I have finally jumped into the mirrorless world recently after lugging heavy Nikon and Canon DSLRs around for a decade. My first DSLR was the venerable Nikon D70. Since then, we have seen many exciting digital cameras come and go. However, DSLRs are killing my back and I am no longer travelling with one. Instead, I have often shot travel or day to day photos with just my iPhone. With the capable HDR function on the iPhone, amazing photos could be captured as long as there is good available lighting.
With the new Fujifilm XT1 Graphite Silver, I am hoping to do more where the iPhone falls short of. Nevertheless, I also need to cover some events occasionally due to my job and I have realized quickly that I need a flash despite the decent high ISO performance of XT1. However, Fujifilm is obviously falling behind with its flash development.
Therefore, I quickly got my hands on the Nissin i40 flash when they launched their Fujifilm version. This will enable me to utilise the TTL capability while giving me the necessary features that I am looking for — proper bounce and soft box with decent guide number. Fujifilm’s only flash that meets my basic criterias is a rebranded Sunpak flash that is simply too big for the beautiful XT1 body. Moreover, EF42 comes with an uninspiring plastic shoe mount versus i40’s metal mount. Rumours have also been spreading about a new Fujifilm flash in 2015, but the Nissin i40 is a TIPA 2014 winner of the Best Portable Lighting System and the model has received good reviews from many owners. With a very decent price of S$233, I picked up one in no time.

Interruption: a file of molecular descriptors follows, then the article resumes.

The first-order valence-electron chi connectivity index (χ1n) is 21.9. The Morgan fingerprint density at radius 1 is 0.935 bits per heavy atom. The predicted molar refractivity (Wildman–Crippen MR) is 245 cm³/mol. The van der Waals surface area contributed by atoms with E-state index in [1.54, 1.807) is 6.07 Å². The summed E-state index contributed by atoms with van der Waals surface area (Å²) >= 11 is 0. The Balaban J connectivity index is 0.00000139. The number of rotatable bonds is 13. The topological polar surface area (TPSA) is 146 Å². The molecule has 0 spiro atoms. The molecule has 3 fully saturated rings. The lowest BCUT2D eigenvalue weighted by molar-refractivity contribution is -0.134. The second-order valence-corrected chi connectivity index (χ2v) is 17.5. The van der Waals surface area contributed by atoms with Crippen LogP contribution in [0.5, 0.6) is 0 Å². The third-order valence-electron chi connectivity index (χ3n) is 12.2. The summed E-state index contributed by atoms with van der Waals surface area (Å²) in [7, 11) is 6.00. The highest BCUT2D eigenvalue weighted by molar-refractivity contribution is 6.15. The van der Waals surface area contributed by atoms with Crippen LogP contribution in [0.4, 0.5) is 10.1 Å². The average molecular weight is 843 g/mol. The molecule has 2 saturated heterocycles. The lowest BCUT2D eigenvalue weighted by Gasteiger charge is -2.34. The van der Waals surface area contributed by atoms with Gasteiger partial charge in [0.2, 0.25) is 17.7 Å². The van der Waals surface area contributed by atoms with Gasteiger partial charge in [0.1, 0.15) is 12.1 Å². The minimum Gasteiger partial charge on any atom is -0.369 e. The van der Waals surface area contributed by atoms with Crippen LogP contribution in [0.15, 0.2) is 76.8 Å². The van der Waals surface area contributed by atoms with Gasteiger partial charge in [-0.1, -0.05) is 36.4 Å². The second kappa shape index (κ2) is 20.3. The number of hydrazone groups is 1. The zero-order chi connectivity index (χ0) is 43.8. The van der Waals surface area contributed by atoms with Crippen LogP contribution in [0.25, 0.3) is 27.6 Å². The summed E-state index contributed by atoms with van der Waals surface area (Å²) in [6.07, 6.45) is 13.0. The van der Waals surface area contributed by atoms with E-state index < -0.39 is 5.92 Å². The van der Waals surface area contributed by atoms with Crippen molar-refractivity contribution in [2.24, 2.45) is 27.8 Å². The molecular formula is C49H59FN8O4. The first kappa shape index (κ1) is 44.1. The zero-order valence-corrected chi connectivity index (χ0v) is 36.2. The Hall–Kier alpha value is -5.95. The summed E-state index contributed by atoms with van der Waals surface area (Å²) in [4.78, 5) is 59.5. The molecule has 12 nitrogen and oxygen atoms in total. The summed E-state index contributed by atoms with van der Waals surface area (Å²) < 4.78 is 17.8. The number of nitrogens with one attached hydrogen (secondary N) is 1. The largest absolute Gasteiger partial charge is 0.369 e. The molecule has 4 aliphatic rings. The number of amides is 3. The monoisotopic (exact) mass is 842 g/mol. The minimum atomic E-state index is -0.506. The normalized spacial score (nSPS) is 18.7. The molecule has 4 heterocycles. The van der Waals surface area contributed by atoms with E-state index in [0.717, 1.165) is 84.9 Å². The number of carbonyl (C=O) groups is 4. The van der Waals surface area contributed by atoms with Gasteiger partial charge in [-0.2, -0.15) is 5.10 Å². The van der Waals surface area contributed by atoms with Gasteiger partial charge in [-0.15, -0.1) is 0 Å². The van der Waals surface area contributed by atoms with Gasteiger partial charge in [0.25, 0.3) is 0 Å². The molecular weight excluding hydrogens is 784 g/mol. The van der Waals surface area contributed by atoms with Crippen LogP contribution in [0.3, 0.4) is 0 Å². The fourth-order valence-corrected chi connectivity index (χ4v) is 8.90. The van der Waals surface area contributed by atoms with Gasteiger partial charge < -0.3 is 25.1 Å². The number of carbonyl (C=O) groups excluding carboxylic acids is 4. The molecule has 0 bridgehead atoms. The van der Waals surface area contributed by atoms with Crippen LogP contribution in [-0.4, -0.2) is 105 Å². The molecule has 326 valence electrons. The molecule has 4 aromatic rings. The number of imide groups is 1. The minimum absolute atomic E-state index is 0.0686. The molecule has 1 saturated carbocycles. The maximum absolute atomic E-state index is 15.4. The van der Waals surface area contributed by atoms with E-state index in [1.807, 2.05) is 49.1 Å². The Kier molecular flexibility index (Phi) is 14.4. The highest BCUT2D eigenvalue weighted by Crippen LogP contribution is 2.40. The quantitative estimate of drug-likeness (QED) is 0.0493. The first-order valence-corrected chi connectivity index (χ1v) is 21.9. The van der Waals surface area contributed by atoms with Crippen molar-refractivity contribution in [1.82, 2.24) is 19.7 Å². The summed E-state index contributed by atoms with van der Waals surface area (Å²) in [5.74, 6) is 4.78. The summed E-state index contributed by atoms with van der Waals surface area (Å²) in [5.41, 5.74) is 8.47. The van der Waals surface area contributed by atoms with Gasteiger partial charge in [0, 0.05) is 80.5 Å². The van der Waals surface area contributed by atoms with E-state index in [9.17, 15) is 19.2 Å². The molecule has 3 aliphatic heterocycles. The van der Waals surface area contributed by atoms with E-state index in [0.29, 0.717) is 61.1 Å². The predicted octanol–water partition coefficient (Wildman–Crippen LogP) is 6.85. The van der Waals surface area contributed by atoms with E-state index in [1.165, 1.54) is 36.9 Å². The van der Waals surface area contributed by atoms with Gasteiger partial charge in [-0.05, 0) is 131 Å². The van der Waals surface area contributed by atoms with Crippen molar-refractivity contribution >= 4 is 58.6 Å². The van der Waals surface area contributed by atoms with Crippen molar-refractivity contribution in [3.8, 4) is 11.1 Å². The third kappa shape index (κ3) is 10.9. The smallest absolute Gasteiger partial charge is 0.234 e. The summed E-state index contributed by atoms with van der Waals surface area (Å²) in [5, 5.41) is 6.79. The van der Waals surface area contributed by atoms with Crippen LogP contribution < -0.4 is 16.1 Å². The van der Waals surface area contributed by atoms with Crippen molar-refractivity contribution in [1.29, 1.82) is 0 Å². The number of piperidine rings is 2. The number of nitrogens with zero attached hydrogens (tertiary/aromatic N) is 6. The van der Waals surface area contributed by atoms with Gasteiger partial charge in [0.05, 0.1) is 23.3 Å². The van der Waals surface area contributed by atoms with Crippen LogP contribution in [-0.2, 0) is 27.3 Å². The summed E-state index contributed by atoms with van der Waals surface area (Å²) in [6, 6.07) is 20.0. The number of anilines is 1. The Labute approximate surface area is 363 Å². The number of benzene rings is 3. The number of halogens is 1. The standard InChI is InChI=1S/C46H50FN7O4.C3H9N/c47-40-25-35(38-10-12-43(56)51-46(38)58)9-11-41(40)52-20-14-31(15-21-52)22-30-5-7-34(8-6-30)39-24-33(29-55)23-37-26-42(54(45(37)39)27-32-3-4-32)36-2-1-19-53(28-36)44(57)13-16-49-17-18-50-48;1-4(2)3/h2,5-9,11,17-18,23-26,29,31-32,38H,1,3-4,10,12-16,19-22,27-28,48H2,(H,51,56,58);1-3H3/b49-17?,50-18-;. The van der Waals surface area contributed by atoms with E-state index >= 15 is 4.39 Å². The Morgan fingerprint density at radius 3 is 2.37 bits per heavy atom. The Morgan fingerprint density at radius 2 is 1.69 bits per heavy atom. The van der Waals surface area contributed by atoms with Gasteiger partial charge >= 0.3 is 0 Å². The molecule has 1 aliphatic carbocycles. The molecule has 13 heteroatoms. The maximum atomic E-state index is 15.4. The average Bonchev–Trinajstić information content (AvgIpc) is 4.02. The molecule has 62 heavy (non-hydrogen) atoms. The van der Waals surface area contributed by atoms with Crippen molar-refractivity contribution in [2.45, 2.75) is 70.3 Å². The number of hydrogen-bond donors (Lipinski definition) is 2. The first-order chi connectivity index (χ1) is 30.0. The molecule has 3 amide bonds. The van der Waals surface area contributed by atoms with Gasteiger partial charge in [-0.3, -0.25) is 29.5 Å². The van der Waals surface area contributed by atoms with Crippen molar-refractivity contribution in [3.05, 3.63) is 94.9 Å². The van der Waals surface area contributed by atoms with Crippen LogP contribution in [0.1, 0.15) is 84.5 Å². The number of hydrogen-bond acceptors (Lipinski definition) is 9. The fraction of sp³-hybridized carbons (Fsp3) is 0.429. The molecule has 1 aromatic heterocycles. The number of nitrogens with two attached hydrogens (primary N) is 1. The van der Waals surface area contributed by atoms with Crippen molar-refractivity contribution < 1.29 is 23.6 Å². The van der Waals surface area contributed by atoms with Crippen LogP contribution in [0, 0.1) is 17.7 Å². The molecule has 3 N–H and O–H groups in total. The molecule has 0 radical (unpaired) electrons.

My initial reactions are mixed. Some quick tests at home seem to suggest that the flash works well and flash compensation is so easy with the power dial. Recharging also feels quick. However, I am used to the build quality of Nikon SB800 and Canon 580EX II flashes and the Nissin i40, while decent, is simply not on par. Then again, Nikon and Canon flashes easily cost twice as much. I also find that the power dial (for flash compensation) is too easily adjusted, without sufficient friction/restriction for the rotation. It is therefore easily subjected to accidental shifts. Personally, I would prefer a tighter power dial.
You can find some product shots which I took with my iPhone 6 below. I have an event in a low-light venue coming up and would soon be able to test it in real world use.
After using the Nissin i40 flash for a few indoor events, I find that the flash does a pretty decent job for its size and weight. As I said before, the flash is a perfect match in size and looks for Fujifilm XT1. I always set it to iTTL mode and I tend to use the power dial to compensate -0.5 EV most of the time so as not to overexpose accidentally. At occasions, especially when I am very close to the subjects, I may dial in -1 EV or more.
The good is that the dedicated power dial is easy to use. The bad is that I tend to move the dial accidentally. I have pointed out before that I wish there is more friction to prevent accidental shifts. Recharging is fairly fast but it seems to slow down quite a bit if you have depleted batteries. Having used Nikon SB800 and Canon Speedlite 580EX II in the past, they feel more powerful and slightly faster to recharge than Nissin i40. But then the price and weight is also in a different class. Besides, XT1 does not support flash in continuous burst mode which is quite a downer. Hopefully, the future XT2 will give us that feature. Otherwise CH mode is useless in indoor or low-light situations. Though Nissin i40 is capable of up to 1/8000s flash sync speed, XT1 can only support up to 1/180s. So again, I expect XT2 to support a much higher flash sync speed.
At such an affordable price, Nissin i40 remains one of the most recommended flash for the higher-end Fujifilm X-series cameras at the moment.